The very rich come under attack, as inequality becomes increasingly intolerable. Patriarchy is also dismantled: “We almost forgot to mention the extent of the law of equality and of freedom in the relations of women with men and men with women.” Family hierarchies are inverted: “A father habituates himself to be like his child and fear his sons, and a son habituates himself to be like his father and to have no shame before or fear of his parents.” In classrooms, “as the teacher … is frightened of the pupils and fawns on them, so the students make light of their teachers.” Animals are regarded as equal to humans; the rich mingle freely with the poor in the streets and try to blend in. The foreigner is equal to the citizen. Read More > in New York Magazine
Sports Authority pushes back on liquidation talk; gets bankruptcy financing OK – Beleaguered Englewood-based sporting-goods retailer Sports Authority insisted in court Tuesday that it is still proceeding with an auction that will sell off its assets later this month, but is not liquidating, according to a Wall Street Journal report.
Following its March 2 Chapter 11 bankruptcy filing, Sports Authority last week abandoned its bid for reorganization, saying instead that it would auction off its assets.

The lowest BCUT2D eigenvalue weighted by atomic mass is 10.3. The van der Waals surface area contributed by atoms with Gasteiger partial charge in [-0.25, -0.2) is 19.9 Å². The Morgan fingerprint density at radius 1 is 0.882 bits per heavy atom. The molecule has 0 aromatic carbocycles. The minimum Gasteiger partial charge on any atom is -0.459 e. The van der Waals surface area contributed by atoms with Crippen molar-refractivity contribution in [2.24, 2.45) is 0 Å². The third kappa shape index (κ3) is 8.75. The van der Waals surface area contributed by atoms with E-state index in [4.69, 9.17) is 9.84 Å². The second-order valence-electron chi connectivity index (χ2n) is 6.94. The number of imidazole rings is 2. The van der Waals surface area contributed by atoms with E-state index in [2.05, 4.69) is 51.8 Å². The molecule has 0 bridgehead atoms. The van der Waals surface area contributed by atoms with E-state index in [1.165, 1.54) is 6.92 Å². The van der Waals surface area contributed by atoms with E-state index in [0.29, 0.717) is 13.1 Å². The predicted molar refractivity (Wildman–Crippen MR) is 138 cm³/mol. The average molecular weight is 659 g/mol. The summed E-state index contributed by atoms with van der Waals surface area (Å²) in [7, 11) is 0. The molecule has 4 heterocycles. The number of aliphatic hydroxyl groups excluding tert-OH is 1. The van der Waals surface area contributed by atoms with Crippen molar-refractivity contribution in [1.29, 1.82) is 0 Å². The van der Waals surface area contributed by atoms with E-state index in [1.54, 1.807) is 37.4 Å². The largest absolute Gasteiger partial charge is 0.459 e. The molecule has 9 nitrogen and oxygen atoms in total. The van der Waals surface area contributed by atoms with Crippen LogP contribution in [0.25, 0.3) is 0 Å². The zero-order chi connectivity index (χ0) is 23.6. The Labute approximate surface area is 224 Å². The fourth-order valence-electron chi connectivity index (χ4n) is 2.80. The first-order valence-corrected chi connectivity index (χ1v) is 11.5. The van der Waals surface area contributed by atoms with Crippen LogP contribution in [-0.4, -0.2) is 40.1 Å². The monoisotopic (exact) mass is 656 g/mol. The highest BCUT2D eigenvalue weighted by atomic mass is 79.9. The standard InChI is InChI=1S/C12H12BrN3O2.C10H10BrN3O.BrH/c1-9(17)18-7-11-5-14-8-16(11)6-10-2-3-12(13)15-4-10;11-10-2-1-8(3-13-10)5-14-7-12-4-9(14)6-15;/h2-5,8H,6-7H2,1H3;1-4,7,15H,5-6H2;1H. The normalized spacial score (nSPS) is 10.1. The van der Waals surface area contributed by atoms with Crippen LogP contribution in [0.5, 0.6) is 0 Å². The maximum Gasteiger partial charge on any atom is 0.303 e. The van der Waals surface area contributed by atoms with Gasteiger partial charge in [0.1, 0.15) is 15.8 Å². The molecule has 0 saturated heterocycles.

Company attorney Robert Klyman is quoted by the Journal as saying during a hearing Tuesday at U.S. Bankruptcy Court in Wilmington, Delaware, that “contrary to rumors and certain press reports, the debtors are not liquidating today.”
Klyman told Judge Mary Walrath Tuesday that the company expects “substantial parties” to make offers for “at least major portions” of its operations.
A bankruptcy auction is planned for May 16, but no bidder has stepped forward yet with a committed offer. Read More > in the Denver Business Journal
Should Courts Get to Define Religion? – Property-tax battles are rarely sexy. But a case now in front of the Massachusetts Supreme Judicial Court, about whether the 21 religious brothers and sisters who run the Shrine of Our Lady of LaSalette in Attleboro should have to pay taxes, could have huge repercussions. The Court’s decision will be an important part of the ongoing debate in America about who defines religious practice—believers or bureaucrats—and whether religion itself should be afforded a special place under the law.